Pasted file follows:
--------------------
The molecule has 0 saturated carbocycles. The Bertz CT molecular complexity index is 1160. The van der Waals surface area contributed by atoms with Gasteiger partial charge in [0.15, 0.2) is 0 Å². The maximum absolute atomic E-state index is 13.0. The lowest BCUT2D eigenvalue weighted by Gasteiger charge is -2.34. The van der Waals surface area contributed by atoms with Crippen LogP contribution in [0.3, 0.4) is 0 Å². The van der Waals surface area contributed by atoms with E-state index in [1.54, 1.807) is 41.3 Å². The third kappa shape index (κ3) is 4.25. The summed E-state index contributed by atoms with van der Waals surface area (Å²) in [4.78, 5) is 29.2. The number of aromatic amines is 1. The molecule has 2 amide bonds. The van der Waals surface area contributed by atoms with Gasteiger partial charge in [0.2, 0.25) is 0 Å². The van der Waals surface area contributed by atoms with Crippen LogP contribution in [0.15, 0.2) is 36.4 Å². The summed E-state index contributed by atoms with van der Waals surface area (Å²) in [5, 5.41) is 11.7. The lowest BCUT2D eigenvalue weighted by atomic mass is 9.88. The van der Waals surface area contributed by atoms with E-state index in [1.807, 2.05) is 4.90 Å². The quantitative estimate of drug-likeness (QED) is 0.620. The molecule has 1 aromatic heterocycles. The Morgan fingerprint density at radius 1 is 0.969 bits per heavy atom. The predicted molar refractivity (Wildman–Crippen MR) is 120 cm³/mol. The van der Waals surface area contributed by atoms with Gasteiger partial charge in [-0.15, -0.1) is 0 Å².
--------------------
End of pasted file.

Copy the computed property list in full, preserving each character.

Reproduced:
The molecule has 0 saturated carbocycles. The Bertz CT molecular complexity index is 1160. The van der Waals surface area contributed by atoms with Gasteiger partial charge in [0.15, 0.2) is 0 Å². The maximum absolute atomic E-state index is 13.0. The lowest BCUT2D eigenvalue weighted by Gasteiger charge is -2.34. The van der Waals surface area contributed by atoms with Crippen LogP contribution in [0.3, 0.4) is 0 Å². The van der Waals surface area contributed by atoms with E-state index in [1.54, 1.807) is 41.3 Å². The third kappa shape index (κ3) is 4.25. The summed E-state index contributed by atoms with van der Waals surface area (Å²) in [4.78, 5) is 29.2. The number of aromatic amines is 1. The molecule has 2 amide bonds. The van der Waals surface area contributed by atoms with Gasteiger partial charge in [0.2, 0.25) is 0 Å². The van der Waals surface area contributed by atoms with Crippen LogP contribution in [0.15, 0.2) is 36.4 Å². The summed E-state index contributed by atoms with van der Waals surface area (Å²) in [5, 5.41) is 11.7. The lowest BCUT2D eigenvalue weighted by atomic mass is 9.88. The van der Waals surface area contributed by atoms with E-state index in [1.807, 2.05) is 4.90 Å². The quantitative estimate of drug-likeness (QED) is 0.620. The molecule has 1 aromatic heterocycles. The Morgan fingerprint density at radius 1 is 0.969 bits per heavy atom. The predicted molar refractivity (Wildman–Crippen MR) is 120 cm³/mol. The van der Waals surface area contributed by atoms with Gasteiger partial charge in [-0.15, -0.1) is 0 Å².